The Aggregates & Recycling Information Network
Mobile Menu
From the organisers of

2020 / 2021 Edition

Order your copy here

Little support for industry in Autumn Statement

Construction Products Association says Chancellor’s announcement contained few signs of support

DESPITE the Chancellor’s promise to ‘fix the roof when the sun is shining’, few signs of support for the construction industry came out of last week’s Autumn Statement, says the Construction Products Association.

Dr Diana Montgomery, chief executive of the Association, said: ‘The cancellation of the fuel duty increase for next year, capping the business rates at 2% from next April whilst allowing 12 monthly instalment payments, all will help.

‘In addition, we’re encouraged by the further investment to promote exports, and the Chancellor’s strong support for increasing apprenticeship schemes together with the scrapping of National Insurance for some under-21’s, which could prove a boost.’

However, Dr Montgomery said missing from the announcement was any mention of relief for energy-intensive manufacturers or changes to the Carbon Price Floor. ‘The supply and cost of energy is as important an issue for business as it is for households, and the lack of attention in this regard will be sorely noted by investors and boards of directors alike,’ she commented.

Another missed opportunity, she said, was the absence of clarity around the future of Help to Buy, the main driver in our industry’s resurgence this year. ‘This, together with the recent diminishing of government support for ECO – one of the only effective initiatives helping to improve the performance and energy efficiency of the existing housing stock – leads us to believe that this important sector both for construction and the wider economy is being ignored at great cost.’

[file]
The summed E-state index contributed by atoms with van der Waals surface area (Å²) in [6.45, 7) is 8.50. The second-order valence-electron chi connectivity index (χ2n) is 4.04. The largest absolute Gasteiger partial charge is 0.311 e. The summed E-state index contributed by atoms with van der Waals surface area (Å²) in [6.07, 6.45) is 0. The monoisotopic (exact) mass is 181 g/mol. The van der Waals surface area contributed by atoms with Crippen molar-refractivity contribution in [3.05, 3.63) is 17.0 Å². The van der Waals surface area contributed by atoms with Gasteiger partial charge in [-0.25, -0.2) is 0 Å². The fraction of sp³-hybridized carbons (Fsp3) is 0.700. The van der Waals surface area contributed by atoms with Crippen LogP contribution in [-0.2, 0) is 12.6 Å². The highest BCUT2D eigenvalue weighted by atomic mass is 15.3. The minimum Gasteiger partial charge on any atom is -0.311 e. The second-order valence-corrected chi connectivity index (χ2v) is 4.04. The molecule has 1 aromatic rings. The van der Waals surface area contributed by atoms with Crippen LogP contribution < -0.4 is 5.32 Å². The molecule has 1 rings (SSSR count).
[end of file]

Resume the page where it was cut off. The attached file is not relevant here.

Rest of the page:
Dr Montgomery continued: ‘We have consistently called for greater clarity and certainty from government in regards to investment in infrastructure, and so we actually were more encouraged by publication of the updated National Infrastructure Plan and the National Infrastructure Pipeline.

‘It is excellent news that government has managed to draw in £25 billion of private investment from insurers at a time when public funding is highly constrained. The key question will be whether it is primarily focused on new or existing infrastructure.

‘Given that the intention is for £5 billion per year for five years, it is unlikely to be solely in major new infrastructure, which would take years in planning and procurement, so it is more likely that it will be a combination of existing infrastructure, schools and hospitals. More interestingly for our members, however, is that it is likely to include housing as well.’

Dr Montgomery concluded: ‘We will continue to remind government that the construction industry is a vital enabler of the wider economy. We hope that the Government’s focus on a ‘responsible recovery’ will not jeopardize UK manufacturing nor the £20 billion per year market for repair, maintenance and improvements, both from a sustainability and an economic perspective.’

Share this page